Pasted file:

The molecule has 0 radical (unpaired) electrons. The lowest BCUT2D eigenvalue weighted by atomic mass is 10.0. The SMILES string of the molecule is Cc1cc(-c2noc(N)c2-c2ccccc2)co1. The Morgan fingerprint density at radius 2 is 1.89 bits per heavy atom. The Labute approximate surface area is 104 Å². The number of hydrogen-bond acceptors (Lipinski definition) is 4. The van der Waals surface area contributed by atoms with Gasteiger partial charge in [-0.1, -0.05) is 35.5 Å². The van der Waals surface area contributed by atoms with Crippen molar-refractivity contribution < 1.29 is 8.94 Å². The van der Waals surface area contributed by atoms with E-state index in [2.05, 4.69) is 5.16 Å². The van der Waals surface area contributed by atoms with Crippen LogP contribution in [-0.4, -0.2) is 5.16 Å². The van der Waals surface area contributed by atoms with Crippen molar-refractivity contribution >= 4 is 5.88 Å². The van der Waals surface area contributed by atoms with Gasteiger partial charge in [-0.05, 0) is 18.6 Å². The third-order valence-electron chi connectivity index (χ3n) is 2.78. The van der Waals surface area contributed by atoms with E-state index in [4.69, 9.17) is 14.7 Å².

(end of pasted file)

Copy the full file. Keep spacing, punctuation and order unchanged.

The molecule has 0 radical (unpaired) electrons. The lowest BCUT2D eigenvalue weighted by atomic mass is 10.0. The SMILES string of the molecule is Cc1cc(-c2noc(N)c2-c2ccccc2)co1. The Morgan fingerprint density at radius 2 is 1.89 bits per heavy atom. The Labute approximate surface area is 104 Å². The number of hydrogen-bond acceptors (Lipinski definition) is 4. The van der Waals surface area contributed by atoms with Gasteiger partial charge in [-0.1, -0.05) is 35.5 Å². The van der Waals surface area contributed by atoms with Crippen molar-refractivity contribution < 1.29 is 8.94 Å². The van der Waals surface area contributed by atoms with E-state index in [2.05, 4.69) is 5.16 Å². The van der Waals surface area contributed by atoms with Crippen LogP contribution in [-0.4, -0.2) is 5.16 Å². The van der Waals surface area contributed by atoms with Crippen molar-refractivity contribution >= 4 is 5.88 Å². The van der Waals surface area contributed by atoms with Gasteiger partial charge in [-0.05, 0) is 18.6 Å². The third-order valence-electron chi connectivity index (χ3n) is 2.78. The van der Waals surface area contributed by atoms with E-state index in [4.69, 9.17) is 14.7 Å².